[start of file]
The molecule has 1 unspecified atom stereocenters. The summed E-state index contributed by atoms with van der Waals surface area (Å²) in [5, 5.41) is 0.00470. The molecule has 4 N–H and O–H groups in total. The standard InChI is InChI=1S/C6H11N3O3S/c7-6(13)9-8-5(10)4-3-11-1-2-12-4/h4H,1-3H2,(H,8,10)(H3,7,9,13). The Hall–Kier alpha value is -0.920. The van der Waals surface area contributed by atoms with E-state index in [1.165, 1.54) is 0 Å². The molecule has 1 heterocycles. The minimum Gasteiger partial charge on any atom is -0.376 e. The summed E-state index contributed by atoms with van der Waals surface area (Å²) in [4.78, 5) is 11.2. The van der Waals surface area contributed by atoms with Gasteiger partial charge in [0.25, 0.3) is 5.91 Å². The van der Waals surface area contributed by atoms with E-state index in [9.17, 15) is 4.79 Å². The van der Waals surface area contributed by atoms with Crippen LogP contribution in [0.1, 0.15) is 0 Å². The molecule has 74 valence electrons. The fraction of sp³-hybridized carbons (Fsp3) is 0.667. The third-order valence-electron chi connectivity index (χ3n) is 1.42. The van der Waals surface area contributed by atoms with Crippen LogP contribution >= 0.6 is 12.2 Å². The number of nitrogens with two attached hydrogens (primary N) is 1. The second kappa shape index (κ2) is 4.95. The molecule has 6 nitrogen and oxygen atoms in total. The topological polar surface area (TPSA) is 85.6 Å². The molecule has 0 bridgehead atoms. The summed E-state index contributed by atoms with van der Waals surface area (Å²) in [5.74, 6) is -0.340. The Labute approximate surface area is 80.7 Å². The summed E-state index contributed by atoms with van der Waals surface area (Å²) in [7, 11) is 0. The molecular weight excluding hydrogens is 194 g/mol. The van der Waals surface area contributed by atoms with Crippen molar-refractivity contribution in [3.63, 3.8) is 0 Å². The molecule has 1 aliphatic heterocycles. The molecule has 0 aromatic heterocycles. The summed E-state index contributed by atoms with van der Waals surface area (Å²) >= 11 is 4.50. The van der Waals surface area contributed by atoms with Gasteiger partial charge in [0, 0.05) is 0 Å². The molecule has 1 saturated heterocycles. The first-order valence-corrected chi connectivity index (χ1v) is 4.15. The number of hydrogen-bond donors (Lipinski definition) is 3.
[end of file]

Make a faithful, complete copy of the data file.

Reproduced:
The molecule has 1 unspecified atom stereocenters. The summed E-state index contributed by atoms with van der Waals surface area (Å²) in [5, 5.41) is 0.00470. The molecule has 4 N–H and O–H groups in total. The standard InChI is InChI=1S/C6H11N3O3S/c7-6(13)9-8-5(10)4-3-11-1-2-12-4/h4H,1-3H2,(H,8,10)(H3,7,9,13). The Hall–Kier alpha value is -0.920. The van der Waals surface area contributed by atoms with E-state index in [1.165, 1.54) is 0 Å². The molecule has 1 heterocycles. The minimum Gasteiger partial charge on any atom is -0.376 e. The summed E-state index contributed by atoms with van der Waals surface area (Å²) in [4.78, 5) is 11.2. The van der Waals surface area contributed by atoms with Gasteiger partial charge in [0.25, 0.3) is 5.91 Å². The van der Waals surface area contributed by atoms with E-state index in [9.17, 15) is 4.79 Å². The van der Waals surface area contributed by atoms with Crippen LogP contribution in [0.1, 0.15) is 0 Å². The molecule has 74 valence electrons. The fraction of sp³-hybridized carbons (Fsp3) is 0.667. The third-order valence-electron chi connectivity index (χ3n) is 1.42. The van der Waals surface area contributed by atoms with Crippen LogP contribution >= 0.6 is 12.2 Å². The number of nitrogens with two attached hydrogens (primary N) is 1. The second kappa shape index (κ2) is 4.95. The molecule has 6 nitrogen and oxygen atoms in total. The topological polar surface area (TPSA) is 85.6 Å². The molecule has 0 bridgehead atoms. The summed E-state index contributed by atoms with van der Waals surface area (Å²) in [5.74, 6) is -0.340. The Labute approximate surface area is 80.7 Å². The summed E-state index contributed by atoms with van der Waals surface area (Å²) in [7, 11) is 0. The molecular weight excluding hydrogens is 194 g/mol. The van der Waals surface area contributed by atoms with Crippen molar-refractivity contribution in [3.63, 3.8) is 0 Å². The molecule has 1 aliphatic heterocycles. The molecule has 0 aromatic heterocycles. The summed E-state index contributed by atoms with van der Waals surface area (Å²) >= 11 is 4.50. The van der Waals surface area contributed by atoms with Gasteiger partial charge in [0, 0.05) is 0 Å². The molecule has 1 saturated heterocycles. The first-order valence-corrected chi connectivity index (χ1v) is 4.15. The number of hydrogen-bond donors (Lipinski definition) is 3.